– Paul told Timothy: “Preach the word!” This instruction applies to every minister of the gospel. Men and women will never hear the word of God on the evening news, they will never learn Biblical truths through watching professional sports programs, and they certainly will never come to a knowledge of God by tuning in to the TV talk shows. It is incumbent upon the church to be a disseminator of Biblical truth. The church must be the one place people can go to learn the real story about God, His Son, and His plan for mankind. The Sunday sermon must be first and foremost a clear exposition on some aspect of the Bible. And this must include the “whole counsel of God,” not just the sweet parts: the promises and the threats, heaven and hell, the love of God and the wrath of God, the provision of the Father and the discipline of the Father.

Exaltation of Jesus Christ
– More than any other thing, the church is commissioned to introduce men and women to Jesus. This can never happen when we tightly close our mouths about Him, or mention Him only in passing, as though He were an afterthought. Christians have no business attending, supporting, or in any way encouraging any church where Christ is shoved off to some dark corner. No matter how clever the sermons, regardless of how appealing the personality of the pastor, no matter how many insightful principles of successful living he addresses, at some point he must open his mouth and talk about Jesus, the Savior of the world. Not only must he encourage the unbelievers to receive Jesus as Savior, he must also feed the believers with frequent teachings about Jesus our Keeper, our Shepherd, our Wisdom, the Baptizer in the Holy Spirit, and the Upholder of our souls. Christians need to hear about Jesus just as much and just as often as non-Christians. All over our nation Christians are puny and starving for lack of the Bread of Life, Jesus Christ.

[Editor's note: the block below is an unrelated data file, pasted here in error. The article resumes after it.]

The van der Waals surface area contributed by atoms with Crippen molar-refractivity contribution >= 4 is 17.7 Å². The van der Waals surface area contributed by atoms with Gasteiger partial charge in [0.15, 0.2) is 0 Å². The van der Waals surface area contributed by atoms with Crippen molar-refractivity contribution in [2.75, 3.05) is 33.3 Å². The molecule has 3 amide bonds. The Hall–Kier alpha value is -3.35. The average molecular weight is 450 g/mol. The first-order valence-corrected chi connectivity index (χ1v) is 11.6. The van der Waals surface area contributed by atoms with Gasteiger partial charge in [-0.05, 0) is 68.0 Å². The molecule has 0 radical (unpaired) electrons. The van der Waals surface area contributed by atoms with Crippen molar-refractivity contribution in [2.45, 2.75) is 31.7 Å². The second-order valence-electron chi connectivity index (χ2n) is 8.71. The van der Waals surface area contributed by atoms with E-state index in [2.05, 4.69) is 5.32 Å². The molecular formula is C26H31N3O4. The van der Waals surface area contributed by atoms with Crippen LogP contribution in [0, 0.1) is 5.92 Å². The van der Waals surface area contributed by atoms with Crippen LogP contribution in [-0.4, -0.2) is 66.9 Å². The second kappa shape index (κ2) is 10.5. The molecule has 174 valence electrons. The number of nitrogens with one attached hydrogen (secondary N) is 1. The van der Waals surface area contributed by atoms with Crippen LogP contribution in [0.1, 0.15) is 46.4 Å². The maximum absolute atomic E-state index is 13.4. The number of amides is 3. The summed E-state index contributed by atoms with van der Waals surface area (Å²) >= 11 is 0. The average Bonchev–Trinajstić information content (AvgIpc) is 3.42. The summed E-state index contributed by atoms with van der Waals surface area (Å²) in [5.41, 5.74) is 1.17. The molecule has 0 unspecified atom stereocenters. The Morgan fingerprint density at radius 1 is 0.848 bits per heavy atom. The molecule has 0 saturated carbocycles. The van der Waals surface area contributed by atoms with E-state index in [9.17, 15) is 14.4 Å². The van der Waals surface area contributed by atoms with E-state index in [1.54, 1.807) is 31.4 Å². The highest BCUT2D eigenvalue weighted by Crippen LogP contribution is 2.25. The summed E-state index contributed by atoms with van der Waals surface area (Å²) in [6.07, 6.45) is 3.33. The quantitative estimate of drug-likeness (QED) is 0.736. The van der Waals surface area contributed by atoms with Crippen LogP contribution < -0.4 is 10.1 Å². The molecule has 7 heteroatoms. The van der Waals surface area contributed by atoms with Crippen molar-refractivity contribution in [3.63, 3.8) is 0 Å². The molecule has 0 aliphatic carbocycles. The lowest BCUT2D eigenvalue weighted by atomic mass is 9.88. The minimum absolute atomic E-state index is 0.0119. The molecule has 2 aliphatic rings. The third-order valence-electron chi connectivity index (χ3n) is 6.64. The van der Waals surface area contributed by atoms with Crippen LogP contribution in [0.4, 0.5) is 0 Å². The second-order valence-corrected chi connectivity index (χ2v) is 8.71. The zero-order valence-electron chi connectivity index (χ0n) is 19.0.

Worship and Prayer
– There is a significant difference between the church and the movie theater. When we go to the movies we go there to be entertained. We don’t expect to pray there or worship. We want to see an interesting movie, with appropriate amounts of action, romance, and humor. We normally judge a movie by a simple criterion: how well was I entertained? It cannot be so in the church of the Lord Jesus. Certainly we want our services as interesting as possible, and by all means we should strive for excellence in all we do. But we can never turn church services into entertainment. What we truly want is for people to experience God in our gatherings. We cannot simply have our musicians, drama team, pastors, and others strive for technical perfection in their respective ministries and yet neglect prayer. Where there is prayer and worship, and where Jesus is honored and exalted, the Holy Spirit’s presence will manifest His approval, and hearts and lives will be touched. Jesus has declared, “My house shall be called a house of prayer.”

In the church, methods will change, styles will evolve, and approaches will differ. We would be foolish not to recognize this, and embrace the inevitability of change. Still, we must cling tenaciously to the truths and the gospel which the Bible so plainly declares. Like our Savior, they are the same yesterday, today, and forever!